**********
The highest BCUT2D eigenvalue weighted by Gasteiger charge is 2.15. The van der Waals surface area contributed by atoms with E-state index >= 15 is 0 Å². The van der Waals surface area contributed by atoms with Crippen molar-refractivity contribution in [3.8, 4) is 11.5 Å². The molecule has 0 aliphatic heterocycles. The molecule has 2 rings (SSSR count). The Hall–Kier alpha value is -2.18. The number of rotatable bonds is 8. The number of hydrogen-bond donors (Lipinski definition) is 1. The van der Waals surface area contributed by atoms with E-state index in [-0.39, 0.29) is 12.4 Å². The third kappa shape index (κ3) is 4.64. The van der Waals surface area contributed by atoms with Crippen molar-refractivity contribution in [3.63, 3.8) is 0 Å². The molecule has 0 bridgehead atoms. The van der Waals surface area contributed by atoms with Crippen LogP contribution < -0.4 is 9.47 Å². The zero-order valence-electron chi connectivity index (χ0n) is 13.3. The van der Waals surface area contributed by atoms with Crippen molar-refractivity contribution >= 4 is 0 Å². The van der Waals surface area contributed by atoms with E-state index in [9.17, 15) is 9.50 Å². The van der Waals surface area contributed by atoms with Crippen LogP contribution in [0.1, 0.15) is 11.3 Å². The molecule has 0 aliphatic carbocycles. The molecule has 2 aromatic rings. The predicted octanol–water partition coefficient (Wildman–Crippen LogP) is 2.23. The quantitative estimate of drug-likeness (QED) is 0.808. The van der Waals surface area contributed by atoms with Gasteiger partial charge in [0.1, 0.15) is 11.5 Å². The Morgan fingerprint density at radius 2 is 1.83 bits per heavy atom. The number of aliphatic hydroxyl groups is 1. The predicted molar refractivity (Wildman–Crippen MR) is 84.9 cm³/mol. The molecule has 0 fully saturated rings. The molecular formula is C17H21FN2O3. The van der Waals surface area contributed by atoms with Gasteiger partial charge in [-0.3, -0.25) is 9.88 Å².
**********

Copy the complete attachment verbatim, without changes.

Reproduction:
The highest BCUT2D eigenvalue weighted by Gasteiger charge is 2.15. The van der Waals surface area contributed by atoms with E-state index >= 15 is 0 Å². The van der Waals surface area contributed by atoms with Crippen molar-refractivity contribution in [3.8, 4) is 11.5 Å². The molecule has 0 aliphatic heterocycles. The molecule has 2 rings (SSSR count). The Hall–Kier alpha value is -2.18. The number of rotatable bonds is 8. The number of hydrogen-bond donors (Lipinski definition) is 1. The van der Waals surface area contributed by atoms with E-state index in [-0.39, 0.29) is 12.4 Å². The third kappa shape index (κ3) is 4.64. The van der Waals surface area contributed by atoms with Crippen molar-refractivity contribution in [3.63, 3.8) is 0 Å². The molecule has 0 bridgehead atoms. The van der Waals surface area contributed by atoms with Crippen LogP contribution < -0.4 is 9.47 Å². The zero-order valence-electron chi connectivity index (χ0n) is 13.3. The van der Waals surface area contributed by atoms with Crippen molar-refractivity contribution >= 4 is 0 Å². The van der Waals surface area contributed by atoms with E-state index in [9.17, 15) is 9.50 Å². The van der Waals surface area contributed by atoms with Crippen LogP contribution in [0.1, 0.15) is 11.3 Å². The molecule has 0 aliphatic carbocycles. The molecule has 2 aromatic rings. The predicted octanol–water partition coefficient (Wildman–Crippen LogP) is 2.23. The quantitative estimate of drug-likeness (QED) is 0.808. The van der Waals surface area contributed by atoms with Gasteiger partial charge in [0.1, 0.15) is 11.5 Å². The Morgan fingerprint density at radius 2 is 1.83 bits per heavy atom. The number of aliphatic hydroxyl groups is 1. The predicted molar refractivity (Wildman–Crippen MR) is 84.9 cm³/mol. The molecule has 0 fully saturated rings. The molecular formula is C17H21FN2O3. The van der Waals surface area contributed by atoms with Gasteiger partial charge in [-0.3, -0.25) is 9.88 Å².